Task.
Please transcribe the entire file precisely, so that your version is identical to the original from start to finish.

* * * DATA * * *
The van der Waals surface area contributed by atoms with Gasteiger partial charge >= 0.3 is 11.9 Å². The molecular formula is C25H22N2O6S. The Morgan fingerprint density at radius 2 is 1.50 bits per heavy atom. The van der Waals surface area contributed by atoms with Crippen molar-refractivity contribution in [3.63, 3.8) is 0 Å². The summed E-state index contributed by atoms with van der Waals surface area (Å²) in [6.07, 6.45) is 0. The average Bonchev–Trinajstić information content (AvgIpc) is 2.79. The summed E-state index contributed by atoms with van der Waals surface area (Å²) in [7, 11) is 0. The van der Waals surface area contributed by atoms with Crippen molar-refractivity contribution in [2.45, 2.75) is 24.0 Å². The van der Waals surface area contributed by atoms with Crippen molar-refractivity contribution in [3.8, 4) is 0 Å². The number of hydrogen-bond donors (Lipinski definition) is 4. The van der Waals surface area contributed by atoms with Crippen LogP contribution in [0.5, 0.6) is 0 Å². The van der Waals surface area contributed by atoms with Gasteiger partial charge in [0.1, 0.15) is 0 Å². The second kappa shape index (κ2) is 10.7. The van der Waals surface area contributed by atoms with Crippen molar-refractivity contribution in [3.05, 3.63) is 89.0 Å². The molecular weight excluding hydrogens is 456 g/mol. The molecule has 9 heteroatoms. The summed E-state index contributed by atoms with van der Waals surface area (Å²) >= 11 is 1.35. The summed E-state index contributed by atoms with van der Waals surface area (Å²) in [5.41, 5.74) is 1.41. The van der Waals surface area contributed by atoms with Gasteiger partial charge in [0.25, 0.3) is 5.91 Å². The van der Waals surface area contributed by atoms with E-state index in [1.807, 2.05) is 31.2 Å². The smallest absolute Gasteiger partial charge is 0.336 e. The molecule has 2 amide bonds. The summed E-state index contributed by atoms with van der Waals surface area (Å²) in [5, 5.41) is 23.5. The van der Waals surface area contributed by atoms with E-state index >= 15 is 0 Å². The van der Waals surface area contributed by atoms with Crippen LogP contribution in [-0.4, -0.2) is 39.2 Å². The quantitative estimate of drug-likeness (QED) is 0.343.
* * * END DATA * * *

The van der Waals surface area contributed by atoms with Gasteiger partial charge >= 0.3 is 11.9 Å². The molecular formula is C25H22N2O6S. The Morgan fingerprint density at radius 2 is 1.50 bits per heavy atom. The van der Waals surface area contributed by atoms with Crippen molar-refractivity contribution in [3.63, 3.8) is 0 Å². The summed E-state index contributed by atoms with van der Waals surface area (Å²) in [6.07, 6.45) is 0. The average Bonchev–Trinajstić information content (AvgIpc) is 2.79. The summed E-state index contributed by atoms with van der Waals surface area (Å²) in [7, 11) is 0. The van der Waals surface area contributed by atoms with Crippen molar-refractivity contribution in [2.45, 2.75) is 24.0 Å². The van der Waals surface area contributed by atoms with Crippen molar-refractivity contribution in [3.8, 4) is 0 Å². The number of hydrogen-bond donors (Lipinski definition) is 4. The van der Waals surface area contributed by atoms with Crippen LogP contribution in [0.5, 0.6) is 0 Å². The van der Waals surface area contributed by atoms with Gasteiger partial charge in [0.1, 0.15) is 0 Å². The second kappa shape index (κ2) is 10.7. The van der Waals surface area contributed by atoms with Crippen molar-refractivity contribution in [3.05, 3.63) is 89.0 Å². The molecular weight excluding hydrogens is 456 g/mol. The molecule has 9 heteroatoms. The summed E-state index contributed by atoms with van der Waals surface area (Å²) >= 11 is 1.35. The summed E-state index contributed by atoms with van der Waals surface area (Å²) in [5.41, 5.74) is 1.41. The van der Waals surface area contributed by atoms with Gasteiger partial charge in [0.25, 0.3) is 5.91 Å². The van der Waals surface area contributed by atoms with E-state index in [1.807, 2.05) is 31.2 Å². The smallest absolute Gasteiger partial charge is 0.336 e. The molecule has 2 amide bonds. The summed E-state index contributed by atoms with van der Waals surface area (Å²) in [5, 5.41) is 23.5. The van der Waals surface area contributed by atoms with E-state index >= 15 is 0 Å². The van der Waals surface area contributed by atoms with Crippen LogP contribution in [-0.4, -0.2) is 39.2 Å². The quantitative estimate of drug-likeness (QED) is 0.343.